Sunday, 23 March 2014

Movie Review: Divergent

Previous Review: American Hustle

After the tremendous success of Twilight, Harry Potter and Hunger Games series, Hollywood film studios have made several attempts to repeat the success. But, many have failed to capture the hearts of fans and general audience alike. Now, here comes another young adult sci-fi action drama thriller series...The Divergent Trilogy. Will it succeed and remembered as one of the good young adult series? Time will tell.

Adapted from Veronica Roth's first book, it is a story about the conflict between individuality and social conformity...the dilemma of being different, not fitting in with the society and the fears that comes with it. It raises the question on why people in general, submit to social conformity (obedience and unwillingness to change), without any resistance. Is it really deeply rooted in our genes? Why individualists are mostly frown upon by society and feared by the authorities?

The film offers an interesting world with strong characters, an engaging plot enough to captivate the audience for its long running time (140 minutes). In a post-apocalyptic Chicago, the people are divided into a five-faction social system, enforced by the authorities to maintain peace and order after an unspecified catastrophic war, based on their primary distinct personalities: Abnegation (selfless), Amity (kindness), Candor (honesty), Erudite (intelligence) and Dauntless (courage). The film starts out with the lead female character questions her place in society, but later on, she starts to question the fundamentals of the society itself.

Much of the film's running time is dedicated to develop the characters enough for the audience to know them, by showing what they're going through and what they've become by the end of the film. The lead actors, Theo James and Shailene Woodley, delivered a solid performance in their respective roles and have a convincing on-screen chemistry between them. Kate Winslet, despite her short screen time (only about 20 minutes), manage to solidify her presence throughout the film, hinting that we'll be seeing her more in the next two films. Moreover, the ideas and concepts behind the psychology aptitude tests to determine which faction the characters belong or join are commendable as well, as they show the inner fears of the characters and why they possess the personalities mentioned in the film.

However, some parts of the film feels rushed, especially the third art of the film, due to its heavy world-building, plot and character development in the first and second act. The fans of the books might complain about the missing parts, but from a person who haven't read the books (me), it seems fine and acceptable to me. I believe the film gets the essence of its source material right, despite the complex nature of its source material.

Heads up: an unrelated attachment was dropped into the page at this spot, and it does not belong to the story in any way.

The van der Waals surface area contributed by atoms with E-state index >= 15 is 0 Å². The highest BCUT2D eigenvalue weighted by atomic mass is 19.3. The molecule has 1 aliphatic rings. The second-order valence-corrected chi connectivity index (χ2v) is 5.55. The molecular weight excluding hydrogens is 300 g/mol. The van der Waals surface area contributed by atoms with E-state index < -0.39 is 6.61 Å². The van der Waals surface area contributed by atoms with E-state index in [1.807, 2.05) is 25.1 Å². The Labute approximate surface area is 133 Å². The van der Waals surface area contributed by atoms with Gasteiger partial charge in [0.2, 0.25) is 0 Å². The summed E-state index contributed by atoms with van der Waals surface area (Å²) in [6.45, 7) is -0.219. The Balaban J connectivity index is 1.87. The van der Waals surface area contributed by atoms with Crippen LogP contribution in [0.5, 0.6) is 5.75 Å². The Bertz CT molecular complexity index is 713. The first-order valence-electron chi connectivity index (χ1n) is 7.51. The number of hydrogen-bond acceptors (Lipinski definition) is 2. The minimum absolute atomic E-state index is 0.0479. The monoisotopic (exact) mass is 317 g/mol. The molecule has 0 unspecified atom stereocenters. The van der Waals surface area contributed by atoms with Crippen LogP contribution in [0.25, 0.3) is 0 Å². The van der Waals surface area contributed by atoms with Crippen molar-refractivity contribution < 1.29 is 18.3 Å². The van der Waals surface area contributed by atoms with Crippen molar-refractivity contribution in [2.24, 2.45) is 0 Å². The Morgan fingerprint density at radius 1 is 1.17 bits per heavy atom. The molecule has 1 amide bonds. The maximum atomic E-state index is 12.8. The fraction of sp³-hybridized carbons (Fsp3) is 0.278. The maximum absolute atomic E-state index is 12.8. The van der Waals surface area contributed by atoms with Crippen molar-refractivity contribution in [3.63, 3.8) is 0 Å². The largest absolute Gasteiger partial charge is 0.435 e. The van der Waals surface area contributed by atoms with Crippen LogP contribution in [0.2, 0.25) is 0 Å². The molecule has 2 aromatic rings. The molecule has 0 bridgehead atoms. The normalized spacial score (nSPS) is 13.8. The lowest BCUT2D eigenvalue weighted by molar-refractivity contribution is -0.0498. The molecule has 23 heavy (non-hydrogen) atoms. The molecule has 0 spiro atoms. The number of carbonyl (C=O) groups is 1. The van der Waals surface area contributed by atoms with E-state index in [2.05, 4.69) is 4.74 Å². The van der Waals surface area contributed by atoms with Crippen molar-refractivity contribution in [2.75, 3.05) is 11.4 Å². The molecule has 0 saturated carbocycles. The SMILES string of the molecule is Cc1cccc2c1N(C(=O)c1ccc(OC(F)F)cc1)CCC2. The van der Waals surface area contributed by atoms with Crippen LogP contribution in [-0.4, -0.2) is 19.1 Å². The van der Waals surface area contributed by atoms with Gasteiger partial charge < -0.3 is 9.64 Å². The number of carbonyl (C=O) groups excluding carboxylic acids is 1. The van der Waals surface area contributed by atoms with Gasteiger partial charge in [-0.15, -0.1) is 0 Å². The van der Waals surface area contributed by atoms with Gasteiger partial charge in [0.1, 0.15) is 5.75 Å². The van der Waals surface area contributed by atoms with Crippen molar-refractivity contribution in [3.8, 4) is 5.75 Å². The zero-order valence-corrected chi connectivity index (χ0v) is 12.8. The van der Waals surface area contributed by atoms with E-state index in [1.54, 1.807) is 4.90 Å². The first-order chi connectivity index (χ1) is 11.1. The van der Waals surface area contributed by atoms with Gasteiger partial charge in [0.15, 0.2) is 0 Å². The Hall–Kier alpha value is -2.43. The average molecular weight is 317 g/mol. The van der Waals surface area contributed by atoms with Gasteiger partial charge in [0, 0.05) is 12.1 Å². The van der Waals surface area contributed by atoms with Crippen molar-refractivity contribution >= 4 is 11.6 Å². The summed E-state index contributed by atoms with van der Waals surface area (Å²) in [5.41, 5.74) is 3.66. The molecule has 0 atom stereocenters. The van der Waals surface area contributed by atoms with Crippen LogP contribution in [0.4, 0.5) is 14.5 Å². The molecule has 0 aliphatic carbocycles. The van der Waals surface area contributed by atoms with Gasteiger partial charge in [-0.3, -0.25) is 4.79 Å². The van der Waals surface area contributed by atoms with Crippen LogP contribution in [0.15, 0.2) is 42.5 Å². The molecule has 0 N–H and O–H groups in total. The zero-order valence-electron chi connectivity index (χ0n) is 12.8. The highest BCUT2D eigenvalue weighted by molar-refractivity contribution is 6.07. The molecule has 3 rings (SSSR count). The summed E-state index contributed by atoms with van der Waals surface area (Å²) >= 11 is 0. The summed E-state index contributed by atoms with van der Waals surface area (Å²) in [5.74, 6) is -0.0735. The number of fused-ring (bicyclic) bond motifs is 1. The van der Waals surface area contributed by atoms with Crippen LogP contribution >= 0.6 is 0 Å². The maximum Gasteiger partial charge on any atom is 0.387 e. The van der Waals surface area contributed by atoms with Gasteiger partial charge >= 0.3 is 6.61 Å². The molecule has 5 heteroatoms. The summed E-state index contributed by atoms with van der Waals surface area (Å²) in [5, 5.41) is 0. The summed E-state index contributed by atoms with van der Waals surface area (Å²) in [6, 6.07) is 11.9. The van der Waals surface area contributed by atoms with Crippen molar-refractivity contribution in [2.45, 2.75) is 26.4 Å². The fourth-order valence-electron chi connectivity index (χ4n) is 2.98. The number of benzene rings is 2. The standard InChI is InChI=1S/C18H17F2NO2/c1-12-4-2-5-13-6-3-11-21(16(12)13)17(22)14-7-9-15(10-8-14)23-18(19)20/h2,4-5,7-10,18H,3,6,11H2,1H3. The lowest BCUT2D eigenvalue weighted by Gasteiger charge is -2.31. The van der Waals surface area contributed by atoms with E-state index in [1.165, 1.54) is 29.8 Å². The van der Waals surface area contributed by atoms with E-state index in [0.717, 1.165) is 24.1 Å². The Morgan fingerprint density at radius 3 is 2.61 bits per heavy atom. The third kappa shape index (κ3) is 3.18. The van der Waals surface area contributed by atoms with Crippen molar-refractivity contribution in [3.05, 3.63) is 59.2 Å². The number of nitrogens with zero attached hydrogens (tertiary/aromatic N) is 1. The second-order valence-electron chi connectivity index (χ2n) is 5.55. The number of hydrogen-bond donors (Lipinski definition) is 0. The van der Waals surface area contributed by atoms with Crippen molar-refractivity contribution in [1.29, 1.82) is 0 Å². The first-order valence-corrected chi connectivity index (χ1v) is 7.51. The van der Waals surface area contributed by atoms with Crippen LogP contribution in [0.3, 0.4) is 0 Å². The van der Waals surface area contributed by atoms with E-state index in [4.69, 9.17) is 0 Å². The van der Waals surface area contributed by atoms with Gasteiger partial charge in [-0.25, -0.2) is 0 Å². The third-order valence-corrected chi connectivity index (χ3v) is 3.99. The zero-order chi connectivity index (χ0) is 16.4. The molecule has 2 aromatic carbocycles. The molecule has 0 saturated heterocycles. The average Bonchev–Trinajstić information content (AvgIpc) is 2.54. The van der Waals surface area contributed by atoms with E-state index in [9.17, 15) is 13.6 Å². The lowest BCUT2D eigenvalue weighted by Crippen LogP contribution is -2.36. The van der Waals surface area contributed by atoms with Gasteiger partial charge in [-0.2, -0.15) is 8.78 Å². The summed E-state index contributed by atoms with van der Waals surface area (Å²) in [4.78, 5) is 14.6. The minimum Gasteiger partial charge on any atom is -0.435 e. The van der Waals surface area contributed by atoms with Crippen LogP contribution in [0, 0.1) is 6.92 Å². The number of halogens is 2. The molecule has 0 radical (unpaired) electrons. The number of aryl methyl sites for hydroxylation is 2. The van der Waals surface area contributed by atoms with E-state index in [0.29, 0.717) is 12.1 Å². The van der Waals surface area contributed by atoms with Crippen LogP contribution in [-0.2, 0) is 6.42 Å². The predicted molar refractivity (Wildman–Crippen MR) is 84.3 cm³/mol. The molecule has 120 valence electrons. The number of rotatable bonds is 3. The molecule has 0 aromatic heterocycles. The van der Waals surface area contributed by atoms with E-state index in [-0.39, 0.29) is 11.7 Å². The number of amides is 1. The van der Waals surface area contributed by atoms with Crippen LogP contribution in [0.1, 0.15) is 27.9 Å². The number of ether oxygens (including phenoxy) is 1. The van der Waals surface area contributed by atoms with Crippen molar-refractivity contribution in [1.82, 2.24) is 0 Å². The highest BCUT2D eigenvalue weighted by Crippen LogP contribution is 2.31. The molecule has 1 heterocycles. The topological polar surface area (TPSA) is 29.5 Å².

Regardless of what the critics or fans said, the worlds and characters of Divergent and the Hunger Games are very different. Each stands on its own and shouldn't be compared with one another. The film has a good start. By the end of the film, I'm interested to see how things will be unfolded in the next sequel, Insurgent, which is releasing next year and how the story concludes in Allegiant, which will be released a year after Insurgent.

Rating: 8/10 

Note: The film board of Malaysia's censorship is incredibly inconsistent and nonsensical to the point that it annoyed the hell out of me...What's the point of cutting a kissing scene and retain the next one later on? Why cut an important scene in the film which disrupts the audience viewing of the film? What the heck man?

"Individualism promotes personal freedom and achievement. Individualist culture grants social status to personal accomplishments such as significant discoveries, innovations or great artistic achievements. Unfortunately, this threatens to those in power, the survival of a population of conformists that specifically adhere to well-defined rules and principles. So, the ones who are capable of thinking differently than others are usually rejected or deemed as outcasts in society. This creates a constant, endless struggle between individuality and conformity throughout the history of mankind."

Previous Review: American Hustle

No comments:

Post a Comment